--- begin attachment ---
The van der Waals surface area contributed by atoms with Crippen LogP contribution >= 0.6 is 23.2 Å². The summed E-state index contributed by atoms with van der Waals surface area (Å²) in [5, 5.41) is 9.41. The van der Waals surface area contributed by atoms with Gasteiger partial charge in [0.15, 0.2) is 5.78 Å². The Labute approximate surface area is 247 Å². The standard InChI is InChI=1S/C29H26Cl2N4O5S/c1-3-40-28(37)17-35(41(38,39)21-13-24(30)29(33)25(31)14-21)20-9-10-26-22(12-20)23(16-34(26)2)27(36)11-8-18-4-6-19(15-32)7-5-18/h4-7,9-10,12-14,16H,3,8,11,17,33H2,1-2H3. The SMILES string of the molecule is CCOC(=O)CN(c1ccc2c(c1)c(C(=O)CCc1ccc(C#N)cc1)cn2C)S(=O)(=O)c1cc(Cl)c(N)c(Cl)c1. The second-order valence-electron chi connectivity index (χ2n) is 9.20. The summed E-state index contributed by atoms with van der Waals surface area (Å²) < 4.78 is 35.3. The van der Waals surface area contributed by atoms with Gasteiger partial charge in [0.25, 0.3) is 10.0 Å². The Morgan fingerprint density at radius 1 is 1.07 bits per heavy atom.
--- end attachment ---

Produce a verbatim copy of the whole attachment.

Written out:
The van der Waals surface area contributed by atoms with Crippen LogP contribution >= 0.6 is 23.2 Å². The summed E-state index contributed by atoms with van der Waals surface area (Å²) in [5, 5.41) is 9.41. The van der Waals surface area contributed by atoms with Gasteiger partial charge in [0.15, 0.2) is 5.78 Å². The Labute approximate surface area is 247 Å². The standard InChI is InChI=1S/C29H26Cl2N4O5S/c1-3-40-28(37)17-35(41(38,39)21-13-24(30)29(33)25(31)14-21)20-9-10-26-22(12-20)23(16-34(26)2)27(36)11-8-18-4-6-19(15-32)7-5-18/h4-7,9-10,12-14,16H,3,8,11,17,33H2,1-2H3. The SMILES string of the molecule is CCOC(=O)CN(c1ccc2c(c1)c(C(=O)CCc1ccc(C#N)cc1)cn2C)S(=O)(=O)c1cc(Cl)c(N)c(Cl)c1. The second-order valence-electron chi connectivity index (χ2n) is 9.20. The summed E-state index contributed by atoms with van der Waals surface area (Å²) < 4.78 is 35.3. The van der Waals surface area contributed by atoms with Gasteiger partial charge in [0.25, 0.3) is 10.0 Å². The Morgan fingerprint density at radius 1 is 1.07 bits per heavy atom.